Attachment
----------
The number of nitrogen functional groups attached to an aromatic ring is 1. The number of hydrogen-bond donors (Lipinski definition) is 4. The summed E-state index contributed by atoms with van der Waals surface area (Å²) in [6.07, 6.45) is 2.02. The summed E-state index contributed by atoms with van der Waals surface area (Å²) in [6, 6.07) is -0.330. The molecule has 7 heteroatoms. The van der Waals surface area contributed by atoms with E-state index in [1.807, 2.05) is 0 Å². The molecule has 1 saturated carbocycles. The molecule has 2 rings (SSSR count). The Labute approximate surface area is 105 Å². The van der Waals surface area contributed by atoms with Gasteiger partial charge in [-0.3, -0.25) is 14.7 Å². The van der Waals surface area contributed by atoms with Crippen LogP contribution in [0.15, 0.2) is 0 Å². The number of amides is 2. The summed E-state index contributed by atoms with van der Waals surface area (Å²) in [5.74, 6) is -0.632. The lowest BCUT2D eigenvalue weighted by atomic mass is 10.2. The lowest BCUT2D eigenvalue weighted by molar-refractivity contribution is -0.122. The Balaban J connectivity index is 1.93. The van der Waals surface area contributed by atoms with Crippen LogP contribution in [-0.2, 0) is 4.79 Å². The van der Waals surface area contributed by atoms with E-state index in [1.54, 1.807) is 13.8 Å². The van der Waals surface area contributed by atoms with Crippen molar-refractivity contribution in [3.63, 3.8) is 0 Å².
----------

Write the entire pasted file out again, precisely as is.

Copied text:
The number of nitrogen functional groups attached to an aromatic ring is 1. The number of hydrogen-bond donors (Lipinski definition) is 4. The summed E-state index contributed by atoms with van der Waals surface area (Å²) in [6.07, 6.45) is 2.02. The summed E-state index contributed by atoms with van der Waals surface area (Å²) in [6, 6.07) is -0.330. The molecule has 7 heteroatoms. The van der Waals surface area contributed by atoms with E-state index in [1.807, 2.05) is 0 Å². The molecule has 1 saturated carbocycles. The molecule has 2 rings (SSSR count). The Labute approximate surface area is 105 Å². The van der Waals surface area contributed by atoms with Gasteiger partial charge in [-0.3, -0.25) is 14.7 Å². The van der Waals surface area contributed by atoms with Crippen LogP contribution in [0.15, 0.2) is 0 Å². The number of amides is 2. The summed E-state index contributed by atoms with van der Waals surface area (Å²) in [5.74, 6) is -0.632. The lowest BCUT2D eigenvalue weighted by atomic mass is 10.2. The lowest BCUT2D eigenvalue weighted by molar-refractivity contribution is -0.122. The Balaban J connectivity index is 1.93. The van der Waals surface area contributed by atoms with Crippen LogP contribution in [-0.2, 0) is 4.79 Å². The van der Waals surface area contributed by atoms with E-state index in [1.54, 1.807) is 13.8 Å². The van der Waals surface area contributed by atoms with Crippen molar-refractivity contribution in [3.63, 3.8) is 0 Å².